Photo of 2014 Ram 1500 courtesy of FCA.

Photo of 2014 Ram 1500 courtesy of FCA.

Analysis of first-quarter sales reports signals stability in used-car values heading into the second quarter of 2017, according to Manheim. While wholesale used-vehicle prices declined by 0.5% in March, the Manheim Used Vehicle Value Index — a measure of wholesale prices adjusted for mix, mileage and season — came to a reading of 124.1. This is an increase of 1.3% from a year ago.

“While used-vehicle values have declined in five of the last six months, it has not been the collapse that many analysts have warned [of] for more than a year due to increasing wholesale supplies,” said Tom Webb, chief economist for Cox Automotive. “On the contrary, the used-vehicle market remains healthy while any weakness we’ve witnessed is overall due to an excessive new-vehicle inventory — not used.”

Pointing to the continued stability of the market regarding used-vehicle retail sales, total used retail sales in January and February — including private-party transactions — were up 5%. Growing on this strength, franchised dealer sales were up 6% and independent sales were up 7%, according to the National Automobile Dealers Association (NADA). Additionally, the credit and lending environment remains favorable.

Despite the continued overall stability, the new-vehicle environment continues to pressure used-vehicle values, and franchise dealers started both February and March with more than four million new units in stock. A variety of major incentives were applied to that inventory in February and the industry achieved a seasonally adjusted annual selling rate (SAAR) of 17.5 million. Available incentives were just as large in March, but sales slowed and resulted in a SAAR of 16.5 million — the lowest in just over two years.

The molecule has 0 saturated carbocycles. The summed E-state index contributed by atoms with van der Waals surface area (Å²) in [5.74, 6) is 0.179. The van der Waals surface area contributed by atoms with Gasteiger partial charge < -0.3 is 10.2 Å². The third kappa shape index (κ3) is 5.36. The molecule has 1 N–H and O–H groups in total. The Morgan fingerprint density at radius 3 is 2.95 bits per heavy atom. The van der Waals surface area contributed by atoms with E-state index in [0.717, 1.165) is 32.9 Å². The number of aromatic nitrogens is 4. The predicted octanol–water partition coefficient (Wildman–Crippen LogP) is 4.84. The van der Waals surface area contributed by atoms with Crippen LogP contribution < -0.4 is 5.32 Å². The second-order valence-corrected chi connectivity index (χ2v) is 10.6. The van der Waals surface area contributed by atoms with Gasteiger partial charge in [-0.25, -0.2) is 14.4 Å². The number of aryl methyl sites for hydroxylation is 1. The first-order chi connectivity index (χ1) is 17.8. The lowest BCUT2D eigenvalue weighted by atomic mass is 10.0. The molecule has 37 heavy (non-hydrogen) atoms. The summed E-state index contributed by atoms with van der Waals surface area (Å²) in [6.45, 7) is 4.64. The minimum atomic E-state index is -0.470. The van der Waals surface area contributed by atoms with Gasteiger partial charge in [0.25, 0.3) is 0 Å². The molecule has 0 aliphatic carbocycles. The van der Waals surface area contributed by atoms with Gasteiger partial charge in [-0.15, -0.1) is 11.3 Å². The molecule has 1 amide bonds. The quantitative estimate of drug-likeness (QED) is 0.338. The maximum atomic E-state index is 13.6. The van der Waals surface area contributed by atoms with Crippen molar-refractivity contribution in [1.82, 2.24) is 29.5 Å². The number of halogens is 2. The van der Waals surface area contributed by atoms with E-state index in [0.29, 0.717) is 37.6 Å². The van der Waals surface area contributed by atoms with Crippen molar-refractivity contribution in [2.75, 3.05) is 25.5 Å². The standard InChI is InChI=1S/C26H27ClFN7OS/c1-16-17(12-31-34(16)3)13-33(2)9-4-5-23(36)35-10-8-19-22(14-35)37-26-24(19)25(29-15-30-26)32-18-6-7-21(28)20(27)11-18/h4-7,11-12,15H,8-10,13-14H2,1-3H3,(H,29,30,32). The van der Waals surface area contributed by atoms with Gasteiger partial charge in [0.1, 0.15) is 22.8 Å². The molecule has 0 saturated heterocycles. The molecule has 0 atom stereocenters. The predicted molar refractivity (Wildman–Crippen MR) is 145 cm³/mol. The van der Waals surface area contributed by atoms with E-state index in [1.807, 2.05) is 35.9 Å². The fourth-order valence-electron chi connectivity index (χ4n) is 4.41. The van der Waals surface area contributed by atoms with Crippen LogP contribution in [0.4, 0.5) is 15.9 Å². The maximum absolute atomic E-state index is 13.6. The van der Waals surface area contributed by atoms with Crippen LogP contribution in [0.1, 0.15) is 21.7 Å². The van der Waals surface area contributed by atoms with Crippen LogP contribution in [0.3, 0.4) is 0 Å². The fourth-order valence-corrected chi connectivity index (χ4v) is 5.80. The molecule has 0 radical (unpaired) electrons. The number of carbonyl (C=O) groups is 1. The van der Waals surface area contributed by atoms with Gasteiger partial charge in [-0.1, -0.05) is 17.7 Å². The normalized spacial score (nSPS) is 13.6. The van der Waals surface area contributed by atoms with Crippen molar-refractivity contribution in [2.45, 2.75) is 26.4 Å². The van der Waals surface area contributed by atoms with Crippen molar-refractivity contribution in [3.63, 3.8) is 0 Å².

For used-vehicle pricing trends, all car segments — except for truck segments — were down from a year ago. First quarter wholesale pricing for all vehicle segments included: 

  • Compact car prices, typically one of the weakest segments, experienced some relative strength in comparison to the other car classes and were down a modest 0.9%.
  • Midsize cars once again surfaced as one of the weaker segments compared with last year and had a decline of 1.6%. 
  • SUVs and CUVs increased 1.4% from last March and again remain weaker than the overall market. 
  • Pickups had the most significant increase of all car classes with an increase of 6.7% over a year ago, while vans saw a more modest increase of 3.9%.
  • Luxury cars represented the biggest decrease of all classes, dipping 1.8% over last year.

A straight average of auction pricing for rental risk units in March was up 3.5% from a year ago, reflecting a better mix of market classes and lower mileage. Representing a 10% decrease from this time last year, average mileage came in at 33,600 for rental risk units. SUVs and CUVs accounted for 33% of rental risk sales in March versus only 25% last year. The share accounted for compact cars fell from 29% to 25%. 

“Even when compared to last year’s high level, rental risk volumes sold at auction in the first quarter were up considerably,” Webb said. “This year’s off-rental volume was primarily due to fleet rationalization unlike last year’s high number of new units entering the fleet and, as such, off-rental auction volumes may weaken later in the year.”

Originally posted on Automotive Fleet